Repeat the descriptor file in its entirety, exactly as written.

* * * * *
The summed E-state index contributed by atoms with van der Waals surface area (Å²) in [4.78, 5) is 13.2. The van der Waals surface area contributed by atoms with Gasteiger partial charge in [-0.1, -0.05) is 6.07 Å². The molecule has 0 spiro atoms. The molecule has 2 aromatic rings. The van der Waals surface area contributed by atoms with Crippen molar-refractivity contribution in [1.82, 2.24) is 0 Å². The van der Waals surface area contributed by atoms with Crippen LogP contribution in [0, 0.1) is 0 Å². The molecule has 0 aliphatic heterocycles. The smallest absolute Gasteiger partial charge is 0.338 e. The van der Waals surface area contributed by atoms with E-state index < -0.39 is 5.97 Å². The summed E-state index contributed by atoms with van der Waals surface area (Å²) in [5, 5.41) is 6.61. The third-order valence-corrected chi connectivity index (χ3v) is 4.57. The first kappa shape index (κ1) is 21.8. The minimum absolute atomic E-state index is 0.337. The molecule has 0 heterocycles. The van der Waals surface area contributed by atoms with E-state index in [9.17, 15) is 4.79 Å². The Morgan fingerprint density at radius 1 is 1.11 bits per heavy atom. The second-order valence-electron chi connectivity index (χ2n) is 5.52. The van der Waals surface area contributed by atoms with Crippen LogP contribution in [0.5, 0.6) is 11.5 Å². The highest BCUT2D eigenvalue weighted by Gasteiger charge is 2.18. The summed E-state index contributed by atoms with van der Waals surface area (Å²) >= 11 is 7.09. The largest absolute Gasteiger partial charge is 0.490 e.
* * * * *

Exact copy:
The summed E-state index contributed by atoms with van der Waals surface area (Å²) in [4.78, 5) is 13.2. The van der Waals surface area contributed by atoms with Gasteiger partial charge in [-0.1, -0.05) is 6.07 Å². The molecule has 0 spiro atoms. The molecule has 2 aromatic rings. The van der Waals surface area contributed by atoms with Crippen molar-refractivity contribution in [1.82, 2.24) is 0 Å². The van der Waals surface area contributed by atoms with Crippen LogP contribution in [0, 0.1) is 0 Å². The molecule has 0 aliphatic heterocycles. The smallest absolute Gasteiger partial charge is 0.338 e. The van der Waals surface area contributed by atoms with E-state index < -0.39 is 5.97 Å². The summed E-state index contributed by atoms with van der Waals surface area (Å²) in [5, 5.41) is 6.61. The third-order valence-corrected chi connectivity index (χ3v) is 4.57. The first kappa shape index (κ1) is 21.8. The minimum absolute atomic E-state index is 0.337. The molecule has 0 heterocycles. The van der Waals surface area contributed by atoms with E-state index in [9.17, 15) is 4.79 Å². The Morgan fingerprint density at radius 1 is 1.11 bits per heavy atom. The second-order valence-electron chi connectivity index (χ2n) is 5.52. The van der Waals surface area contributed by atoms with Crippen LogP contribution in [0.5, 0.6) is 11.5 Å². The highest BCUT2D eigenvalue weighted by Gasteiger charge is 2.18. The summed E-state index contributed by atoms with van der Waals surface area (Å²) >= 11 is 7.09. The largest absolute Gasteiger partial charge is 0.490 e.